The Road from Rio: Sustainable Development and the Nongovernmental Movement in the Third World

By Julie Fisher | Go to book overview
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Exhibit 3.5
A Brazilian Neighborhood Movement

The Nova Iguacu neighborhood movement in Brazil represented 120 neighborhood associations by 1985. Yet the 6,000 people who attended meetings represented only 3 percent of the population of the neighborhoods, and the government did not respond to the movement's demands. The exhausting nature of daily survival makes it difficult for people to get to meetings, even if they can afford the bus fare.". . . The changes which have occurred are generally subtle and fragile. In this sense, many analyses of grassroots movements have erred on the side of exaggerating the novelty, strength, and autonomy of grassroots popular movements." 67

working can also take up valuable time and resources. Very rapid growth can lead to feuding and mistrust. This happened in Senegal between 1976 and 1984, as some small federations acquired as many as 300 member GROs within a few years. 68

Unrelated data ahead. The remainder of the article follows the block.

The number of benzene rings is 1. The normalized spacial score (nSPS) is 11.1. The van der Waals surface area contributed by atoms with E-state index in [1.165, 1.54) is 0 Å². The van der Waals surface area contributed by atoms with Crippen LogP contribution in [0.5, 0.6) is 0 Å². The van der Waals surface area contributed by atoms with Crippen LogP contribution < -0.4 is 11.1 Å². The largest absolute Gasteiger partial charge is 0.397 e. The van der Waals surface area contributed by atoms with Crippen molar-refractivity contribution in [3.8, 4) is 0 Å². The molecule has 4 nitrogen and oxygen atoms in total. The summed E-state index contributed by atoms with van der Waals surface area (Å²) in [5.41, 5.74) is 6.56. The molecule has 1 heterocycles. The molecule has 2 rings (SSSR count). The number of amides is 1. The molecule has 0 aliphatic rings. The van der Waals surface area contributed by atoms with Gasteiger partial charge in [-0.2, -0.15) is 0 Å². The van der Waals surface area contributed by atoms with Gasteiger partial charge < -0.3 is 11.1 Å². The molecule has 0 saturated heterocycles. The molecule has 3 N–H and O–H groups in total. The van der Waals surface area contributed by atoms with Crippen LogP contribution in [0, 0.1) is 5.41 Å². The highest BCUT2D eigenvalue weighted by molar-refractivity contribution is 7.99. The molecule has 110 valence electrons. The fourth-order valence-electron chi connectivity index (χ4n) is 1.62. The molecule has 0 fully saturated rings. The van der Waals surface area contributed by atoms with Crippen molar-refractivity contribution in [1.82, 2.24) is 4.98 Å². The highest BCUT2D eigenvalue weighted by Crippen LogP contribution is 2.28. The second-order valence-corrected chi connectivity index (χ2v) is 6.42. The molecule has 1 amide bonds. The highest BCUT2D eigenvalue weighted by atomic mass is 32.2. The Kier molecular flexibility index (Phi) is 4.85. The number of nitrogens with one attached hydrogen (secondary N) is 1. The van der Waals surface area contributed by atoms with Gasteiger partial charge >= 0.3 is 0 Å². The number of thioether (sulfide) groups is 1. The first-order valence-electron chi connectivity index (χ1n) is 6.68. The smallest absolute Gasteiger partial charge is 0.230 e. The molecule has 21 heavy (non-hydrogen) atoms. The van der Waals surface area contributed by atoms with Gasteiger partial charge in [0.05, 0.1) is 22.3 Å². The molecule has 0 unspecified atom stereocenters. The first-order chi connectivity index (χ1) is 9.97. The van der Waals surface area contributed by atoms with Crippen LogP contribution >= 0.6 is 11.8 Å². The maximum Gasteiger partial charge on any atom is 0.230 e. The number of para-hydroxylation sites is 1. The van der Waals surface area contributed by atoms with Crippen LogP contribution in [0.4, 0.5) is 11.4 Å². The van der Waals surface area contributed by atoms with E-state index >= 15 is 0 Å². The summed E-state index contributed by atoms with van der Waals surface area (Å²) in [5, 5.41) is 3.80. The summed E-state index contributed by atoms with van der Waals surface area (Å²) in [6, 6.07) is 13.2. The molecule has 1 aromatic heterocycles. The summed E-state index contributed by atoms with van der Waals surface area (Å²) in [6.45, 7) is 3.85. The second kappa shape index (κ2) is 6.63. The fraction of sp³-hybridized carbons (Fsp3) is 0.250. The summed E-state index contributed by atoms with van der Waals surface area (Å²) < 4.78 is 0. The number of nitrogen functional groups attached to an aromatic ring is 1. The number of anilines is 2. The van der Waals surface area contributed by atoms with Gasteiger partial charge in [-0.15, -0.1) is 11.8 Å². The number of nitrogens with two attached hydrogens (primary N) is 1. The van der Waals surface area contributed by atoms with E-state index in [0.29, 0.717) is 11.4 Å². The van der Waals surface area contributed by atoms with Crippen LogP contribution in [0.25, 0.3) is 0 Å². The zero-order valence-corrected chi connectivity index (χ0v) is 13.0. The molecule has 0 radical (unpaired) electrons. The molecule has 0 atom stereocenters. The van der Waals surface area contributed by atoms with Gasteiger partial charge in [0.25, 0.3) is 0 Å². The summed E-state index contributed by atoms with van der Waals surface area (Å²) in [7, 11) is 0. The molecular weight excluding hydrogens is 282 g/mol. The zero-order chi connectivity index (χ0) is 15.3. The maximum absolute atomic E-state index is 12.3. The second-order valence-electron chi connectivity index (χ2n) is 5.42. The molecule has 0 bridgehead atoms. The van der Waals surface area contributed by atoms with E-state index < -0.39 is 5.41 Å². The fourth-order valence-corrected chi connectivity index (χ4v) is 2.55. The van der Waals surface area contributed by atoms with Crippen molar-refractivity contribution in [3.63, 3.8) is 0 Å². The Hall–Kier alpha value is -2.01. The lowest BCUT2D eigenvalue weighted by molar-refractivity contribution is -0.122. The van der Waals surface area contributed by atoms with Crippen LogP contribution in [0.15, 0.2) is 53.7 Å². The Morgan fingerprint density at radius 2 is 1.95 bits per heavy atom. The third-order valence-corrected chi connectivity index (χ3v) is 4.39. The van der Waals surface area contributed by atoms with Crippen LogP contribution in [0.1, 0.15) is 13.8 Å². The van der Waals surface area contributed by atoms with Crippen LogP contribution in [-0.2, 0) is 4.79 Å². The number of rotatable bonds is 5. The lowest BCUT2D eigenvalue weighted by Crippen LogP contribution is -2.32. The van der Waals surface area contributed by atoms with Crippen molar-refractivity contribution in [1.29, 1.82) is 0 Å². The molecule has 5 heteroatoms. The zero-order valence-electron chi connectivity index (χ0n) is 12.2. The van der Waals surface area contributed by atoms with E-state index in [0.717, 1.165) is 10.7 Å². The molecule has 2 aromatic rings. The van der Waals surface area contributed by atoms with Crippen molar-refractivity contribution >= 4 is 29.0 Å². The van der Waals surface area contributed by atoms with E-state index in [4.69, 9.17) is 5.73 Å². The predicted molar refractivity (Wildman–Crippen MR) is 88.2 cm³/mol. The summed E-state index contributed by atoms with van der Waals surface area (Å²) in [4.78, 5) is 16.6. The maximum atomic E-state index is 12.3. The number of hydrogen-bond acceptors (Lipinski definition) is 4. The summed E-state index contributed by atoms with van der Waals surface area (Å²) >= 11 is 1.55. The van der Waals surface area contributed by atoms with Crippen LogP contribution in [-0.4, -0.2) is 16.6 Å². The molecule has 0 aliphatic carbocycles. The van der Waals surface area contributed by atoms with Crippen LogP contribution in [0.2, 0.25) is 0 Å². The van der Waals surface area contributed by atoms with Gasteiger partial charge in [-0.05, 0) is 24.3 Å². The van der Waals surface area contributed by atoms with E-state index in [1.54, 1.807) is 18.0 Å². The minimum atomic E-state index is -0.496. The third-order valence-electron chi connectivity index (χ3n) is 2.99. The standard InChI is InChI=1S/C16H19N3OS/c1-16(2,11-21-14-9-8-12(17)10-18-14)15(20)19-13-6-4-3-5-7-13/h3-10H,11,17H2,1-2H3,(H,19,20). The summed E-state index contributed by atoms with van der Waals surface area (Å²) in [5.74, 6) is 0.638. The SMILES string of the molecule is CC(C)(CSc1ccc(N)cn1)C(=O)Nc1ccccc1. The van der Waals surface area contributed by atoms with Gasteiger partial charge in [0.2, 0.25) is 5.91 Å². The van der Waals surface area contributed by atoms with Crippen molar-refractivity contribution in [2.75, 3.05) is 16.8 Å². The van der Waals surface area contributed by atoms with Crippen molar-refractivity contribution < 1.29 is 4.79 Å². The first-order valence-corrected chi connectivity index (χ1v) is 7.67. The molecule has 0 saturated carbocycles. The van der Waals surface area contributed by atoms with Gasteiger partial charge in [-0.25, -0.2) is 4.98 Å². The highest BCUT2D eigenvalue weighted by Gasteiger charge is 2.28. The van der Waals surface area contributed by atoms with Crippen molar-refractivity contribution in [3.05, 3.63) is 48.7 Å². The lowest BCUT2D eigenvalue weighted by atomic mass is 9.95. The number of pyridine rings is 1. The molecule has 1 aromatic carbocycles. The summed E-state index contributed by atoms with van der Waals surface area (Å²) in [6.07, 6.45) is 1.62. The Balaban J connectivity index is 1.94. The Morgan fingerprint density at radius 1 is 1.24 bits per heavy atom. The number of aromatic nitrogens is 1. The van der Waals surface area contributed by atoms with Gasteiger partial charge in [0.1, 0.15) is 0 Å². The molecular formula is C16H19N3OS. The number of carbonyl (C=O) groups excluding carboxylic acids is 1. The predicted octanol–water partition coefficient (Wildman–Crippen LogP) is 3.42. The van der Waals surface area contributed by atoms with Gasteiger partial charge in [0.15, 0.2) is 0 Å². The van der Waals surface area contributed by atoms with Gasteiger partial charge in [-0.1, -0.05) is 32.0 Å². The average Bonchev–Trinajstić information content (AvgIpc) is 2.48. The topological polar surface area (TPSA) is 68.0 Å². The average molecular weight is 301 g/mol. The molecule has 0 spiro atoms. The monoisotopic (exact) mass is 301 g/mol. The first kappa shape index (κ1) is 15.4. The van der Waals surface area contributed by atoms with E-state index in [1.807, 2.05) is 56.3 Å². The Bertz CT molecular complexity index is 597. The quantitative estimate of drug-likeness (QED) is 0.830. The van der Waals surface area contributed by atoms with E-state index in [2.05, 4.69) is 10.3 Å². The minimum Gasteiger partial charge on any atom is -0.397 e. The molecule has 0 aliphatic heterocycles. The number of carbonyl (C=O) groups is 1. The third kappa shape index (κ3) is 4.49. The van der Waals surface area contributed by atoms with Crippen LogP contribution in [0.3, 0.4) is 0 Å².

10. The process of federation should be gradual enough for members to be able to learn from each other as well as from outsiders. Also important is the need to train a second generation of leaders. Without this training, there is a danger that the creative, committed process now occurring in the Third World will lose momentum.

The terrible conditions, economic constraints, and sheer fatigue under which most people live have fueled grassroots networking, but they can also weigh it down, as a study of a Brazilian neighborhood federation summarized in Exhibit 3.5 shows.

Although there is an enormous amount of development activity and institution building bubbling up from below, the right mix and quality of outside technical assistance and self-reliance is not easy to determine. And even self-reliance may degenerate into self-serving behavior. One large Senegalese peasant federation is already "generating bureaucrats" according to Pradervand ( 1990:171). The content of what should be expanded remains a serious question, as yet only partially answered. What is undeniable, however, is that there is now sufficiently varied and innovative evidence that GRO networks are a cohesive and powerful mechanism for scaling out. They are in the forefront of understanding the connections between poverty and environmental degradation if not yet the population issue.


NOTES
1.
Lecomte, 1986, p. 21.
2.
Segmentary lineage systems may account for the ease with which a farmer's network among the Tiv in Nigeria has spread.

-72-

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